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We offered both our kids the same deal. As long as you keep your grades up - we will pay for tuition, room and board. They buy books and earn whatever spending money they want. And we don't pay for Spring Break. Both kids didn't work during school, but always worked summers and vacations to earn their bookd and spending money.

We also agreed to pay for their car insurance, as long as there were no accidents or speeding tickets and they kept their grades up.

When DS dropped out of college, we told him he had to find a job, as he would be paying room and board to live at home and also need to pay his other bills (phone, etc). He was already paying his own car insurance, as a result of the speeding ticket he got shortly after his license.

We also added on a "reality fee" to the room & board. It was an extra $200/mo to equate to what it would really cost him to rent his own place - and we put that in savings account for him when he moved out. He lived at home for a year and then moved out. Pays his own bills and hopefully will return to school some day.

DD is another story. She will be a senior (college) this year. One payment left! Yea!! We have already told her that when she graduates, once she has a job, we will sit down with her and go over her budget. Because she is diabetic and has pretty expensive medical expenses, we will subsidize her for a few years - to ensure she has the medical care she needs. But, we will agree on a reasonable budget and then whatever she is short, we will give her that each month. We will refigure each year, when she gets a raise. If she goes over budget - she will have to deal with that. She is very tight with her money - I don't expect that to be a problem. But when I consider what her medical supplies cost each month, I suspect she will struggle for a few years to make ends meet.

I think it is tough for some kids starting out today....depending on major and job opportunities. I am happy to help my kids, as long as it is not expected and is appreciated. When it is and it isn't - then it is time to stop.
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Old 07-15-2008, 10:54 PM   #26
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We're on the west coast, our son goes to school on the east coast. We pay for two round trip tickets home (Christmas break and a trip home after school is out). No spring break in Mexico, no car, but I pay for his phone on my family plan.

DS pays one quarter for his education (a little more than that, actually) through work and scholarships. He has a modest loan each year which will amount to about $20,000 when he graduates. (Funny how that number keeps coming up).

We pay one quarter of the total cost (tuition/fees/room/books) through a monthly payment plan, from our salaries and from income from a rental property. The remaining half is a gift from his deceased grandparents on both sides. Bless their hearts.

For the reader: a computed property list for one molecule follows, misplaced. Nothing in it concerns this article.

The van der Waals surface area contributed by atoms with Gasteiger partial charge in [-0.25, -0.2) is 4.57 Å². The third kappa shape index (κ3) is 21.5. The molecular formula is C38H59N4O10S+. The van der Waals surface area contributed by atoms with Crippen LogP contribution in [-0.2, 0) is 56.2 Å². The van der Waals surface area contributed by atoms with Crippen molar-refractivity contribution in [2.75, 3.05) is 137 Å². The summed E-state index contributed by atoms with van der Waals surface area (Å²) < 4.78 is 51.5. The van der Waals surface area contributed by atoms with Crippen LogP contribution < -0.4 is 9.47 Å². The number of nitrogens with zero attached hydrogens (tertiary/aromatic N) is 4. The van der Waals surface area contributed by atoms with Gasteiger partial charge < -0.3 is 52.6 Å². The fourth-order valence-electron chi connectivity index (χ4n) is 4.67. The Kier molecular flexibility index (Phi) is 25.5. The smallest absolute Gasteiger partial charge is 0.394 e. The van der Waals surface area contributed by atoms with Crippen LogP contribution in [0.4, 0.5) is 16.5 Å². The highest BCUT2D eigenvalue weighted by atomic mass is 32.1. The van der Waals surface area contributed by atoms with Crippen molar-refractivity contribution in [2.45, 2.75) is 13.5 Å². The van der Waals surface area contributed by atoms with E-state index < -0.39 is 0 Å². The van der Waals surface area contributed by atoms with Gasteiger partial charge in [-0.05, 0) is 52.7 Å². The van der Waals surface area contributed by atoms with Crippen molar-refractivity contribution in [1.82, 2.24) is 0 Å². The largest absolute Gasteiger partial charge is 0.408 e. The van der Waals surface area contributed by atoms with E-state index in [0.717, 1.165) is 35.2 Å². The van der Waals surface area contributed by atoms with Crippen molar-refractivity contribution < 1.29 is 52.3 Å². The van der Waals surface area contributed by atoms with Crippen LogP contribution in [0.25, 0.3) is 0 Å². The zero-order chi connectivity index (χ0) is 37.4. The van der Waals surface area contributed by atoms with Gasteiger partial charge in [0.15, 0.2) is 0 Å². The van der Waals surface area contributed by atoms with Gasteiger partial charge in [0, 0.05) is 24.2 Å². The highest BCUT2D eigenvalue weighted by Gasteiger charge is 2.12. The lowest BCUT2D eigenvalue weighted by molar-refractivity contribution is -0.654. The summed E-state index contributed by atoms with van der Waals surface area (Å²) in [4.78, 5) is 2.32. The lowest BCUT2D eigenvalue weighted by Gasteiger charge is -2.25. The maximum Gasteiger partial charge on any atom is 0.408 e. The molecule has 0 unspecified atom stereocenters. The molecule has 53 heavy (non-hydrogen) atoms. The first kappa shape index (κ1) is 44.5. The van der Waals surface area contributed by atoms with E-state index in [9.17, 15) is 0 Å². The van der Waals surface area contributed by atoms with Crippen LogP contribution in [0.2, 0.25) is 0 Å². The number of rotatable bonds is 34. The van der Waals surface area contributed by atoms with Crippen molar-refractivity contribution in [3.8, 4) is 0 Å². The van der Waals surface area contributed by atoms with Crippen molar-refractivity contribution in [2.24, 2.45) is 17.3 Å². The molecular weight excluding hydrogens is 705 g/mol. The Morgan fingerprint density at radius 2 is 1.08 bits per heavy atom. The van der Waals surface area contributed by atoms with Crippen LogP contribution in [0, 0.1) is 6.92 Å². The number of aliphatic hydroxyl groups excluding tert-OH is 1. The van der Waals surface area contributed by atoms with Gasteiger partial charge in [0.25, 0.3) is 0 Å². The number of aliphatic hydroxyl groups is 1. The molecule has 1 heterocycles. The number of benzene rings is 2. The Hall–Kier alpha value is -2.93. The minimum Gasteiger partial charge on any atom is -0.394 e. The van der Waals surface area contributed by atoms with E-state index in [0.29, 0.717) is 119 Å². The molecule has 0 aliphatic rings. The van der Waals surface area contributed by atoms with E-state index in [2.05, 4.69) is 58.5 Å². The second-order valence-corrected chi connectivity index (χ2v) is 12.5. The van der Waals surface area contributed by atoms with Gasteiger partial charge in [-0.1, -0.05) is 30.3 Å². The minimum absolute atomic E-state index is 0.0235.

This year DS is staying in a dorm but not buying the meal plan--he says the food is expensive and lousy. He will work a few more hours per week during the school year to support himself. He feels he can do this without affecting his gpa (about 3.4 last year).

My parents didn't pay for my college. I was independent of them by age 17. That doesn't mean I think it is a swell idea to raise children like that. I think my son is doing a good job of becoming more independent by taking on more work, getting good grades in school, and by wanting to live on his own during the summer. He's back on the east coast right now, living with friends and working (and not asking for money).
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Old 07-16-2008, 11:38 AM   #27
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Originally Posted by SecondCor521 View Post
My savings target is 4 years of of tuition+room+board+fees at an average public 4 year university, which is about $40K in current dollars per kid.
This is probably the ideal plan for us too. It will give the kid the option to graduate from a "good" school debt-free, and if he wants to go to a private school or whatever, it will cover some of that cost while he learns the value of money (if he hasn't already) and pays for the rest himself through work and school loans.
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Old 07-16-2008, 01:38 PM   #28
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By the by, I gave a wrong figure above. According to the College Board, the tuition+room+board+fees number for an average public 4 year university is $13,589. That is as of last September; they update their numbers annually in the fall. So the real 4 year total is about $54K right now, and that's going up at about 6% annually.

Anyway, the real point I'd like to make is to not trust what anyone is spouting off on a message board and check the numbers yourself with a reputable expert.

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Old 07-16-2008, 02:49 PM   #29
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Thanks for the update, 2Cor521 :-)

I had been ballparking 50K, but I've got a ways to go on hitting that number for kid #1 anyway, but it'll probably be more like 60K by the time I reach that goal. Still, it's an attainable goal.

I'm using a 529 for those savings, the state income tax deduction in NY is nice, and Vanguard administers the plan so I think the expense ratios are reasonable.
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Old 07-16-2008, 11:46 PM   #30
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Although I was among the many of you who
1. "suffered"
&
2. learned a "good work-ethic"